RIPA buffer (Beyotime, Shanghai, China) supplemented with protease inhibitor (Pierce, Bradenton, Florida, USA) was used to extract the total proteins from SC fat tissue of three JX and three LW pigs (3 days old). The lysates were centrifuged at 12000 rpm for 10 min, and the supernatant was boiled in sodium dodecyl sulfate (SDS) loading buffer (Beyotime, Shanghai, China). After separation on a 12% acrylamide SDS-PAGE gel, the protein bands were transferred onto a PVDF membrane (Millipore, Massachusetts, USA). The membrane was incubated with different primary antibodies, against p38, p-p38, pERK1/2 and p-pERK1/2, respectively, which were purchased from cell signal Technology. A Bio-Rad ChemiDoc XRS+ image analyzer system was used to photograph the blots.

Statistical analysis

All data were presented as the means ±standard error (SE), and the statistical analysis of the qRT-PCR assay was implemented using GraphPad Prism 8. The statistical significance of differences between JX and LW pigs was assessed using Student’s t-test, with P < 0.05 as the threshold.

Availability of data and materials

The data sets supporting the results of this article are included within the manuscript and its additional files. The raw datasets generated in this study were deposited in the Sequence Read Archive under the accession number PRJNA631903.







long noncoding RNAs

JX pig:

Jiaxing Black pig

LW pig:

Large White pig


Differentially expressed genes


Differentially expressed lncRNAs


Gene Ontology


Kyoto Encyclopedia of Genes and Genomes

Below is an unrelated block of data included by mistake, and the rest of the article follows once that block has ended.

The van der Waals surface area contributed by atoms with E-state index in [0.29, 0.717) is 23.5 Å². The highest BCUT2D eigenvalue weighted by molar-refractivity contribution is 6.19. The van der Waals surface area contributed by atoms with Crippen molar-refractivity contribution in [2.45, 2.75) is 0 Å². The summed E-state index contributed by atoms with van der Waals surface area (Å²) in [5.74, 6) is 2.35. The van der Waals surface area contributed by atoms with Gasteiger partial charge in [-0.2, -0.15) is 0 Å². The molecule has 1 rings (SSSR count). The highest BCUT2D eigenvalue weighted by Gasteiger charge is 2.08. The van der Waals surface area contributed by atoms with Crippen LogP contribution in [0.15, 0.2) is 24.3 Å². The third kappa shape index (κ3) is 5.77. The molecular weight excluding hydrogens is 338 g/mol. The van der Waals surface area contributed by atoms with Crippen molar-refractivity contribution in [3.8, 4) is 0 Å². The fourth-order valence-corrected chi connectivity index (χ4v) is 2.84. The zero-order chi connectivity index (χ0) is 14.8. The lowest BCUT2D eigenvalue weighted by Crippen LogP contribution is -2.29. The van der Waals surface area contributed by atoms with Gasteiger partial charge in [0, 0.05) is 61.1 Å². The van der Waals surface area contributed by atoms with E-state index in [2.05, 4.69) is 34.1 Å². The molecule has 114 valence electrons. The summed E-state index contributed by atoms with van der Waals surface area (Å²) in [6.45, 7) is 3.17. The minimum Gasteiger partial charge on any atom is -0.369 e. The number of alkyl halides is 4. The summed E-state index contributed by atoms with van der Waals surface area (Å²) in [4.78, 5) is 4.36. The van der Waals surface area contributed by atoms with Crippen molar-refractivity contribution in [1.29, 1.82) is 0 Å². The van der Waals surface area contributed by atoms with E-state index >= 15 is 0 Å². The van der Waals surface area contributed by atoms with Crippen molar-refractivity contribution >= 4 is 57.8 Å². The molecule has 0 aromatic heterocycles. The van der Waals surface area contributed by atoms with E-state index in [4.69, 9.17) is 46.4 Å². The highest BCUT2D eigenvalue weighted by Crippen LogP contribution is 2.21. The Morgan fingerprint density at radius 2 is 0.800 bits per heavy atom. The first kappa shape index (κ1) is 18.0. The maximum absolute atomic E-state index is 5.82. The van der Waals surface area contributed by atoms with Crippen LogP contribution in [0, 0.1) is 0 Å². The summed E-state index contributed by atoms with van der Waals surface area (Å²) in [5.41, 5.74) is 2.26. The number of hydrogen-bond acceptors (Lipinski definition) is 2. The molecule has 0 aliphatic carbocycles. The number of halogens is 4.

Maximal Clique Centrality


matrix metalloproteases


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The authors are grateful to Zhejiang Qinglian Food Co., Ltd., Jiaxing Dayunhe Ecological Animal Husbandry Co., Ltd. and Zhejiang Huatong meat products Co., Ltd. for providing experimental animals.


This work was supported by Zhejiang Natural Science Foundation (LY20C170003), Initial Scientific Research Fund of Young Teachers in Jiaxing University (No.70518061) and General Research Project of Zhejiang Provincial Department of Education (No. Y201942267).

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DZ designed the experiments and wrote the paper, and provided the experimental funding. WW designed the experiments and performed cell culture. DZ, XH, CZ and KX performed, analyzed and interpreted the study. JZ designed the study, revised the paper, and provided the experimental funding. All authors analyzed the results and approved the final version of the manuscript.

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Correspondence to Jin Zhang.

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Zhang, D., Wu, W., Huang, X. et al. Comparative analysis of gene expression profiles in differentiated subcutaneous adipocytes between Jiaxing Black and Large White pigs. BMC Genomics 22, 61 (2021).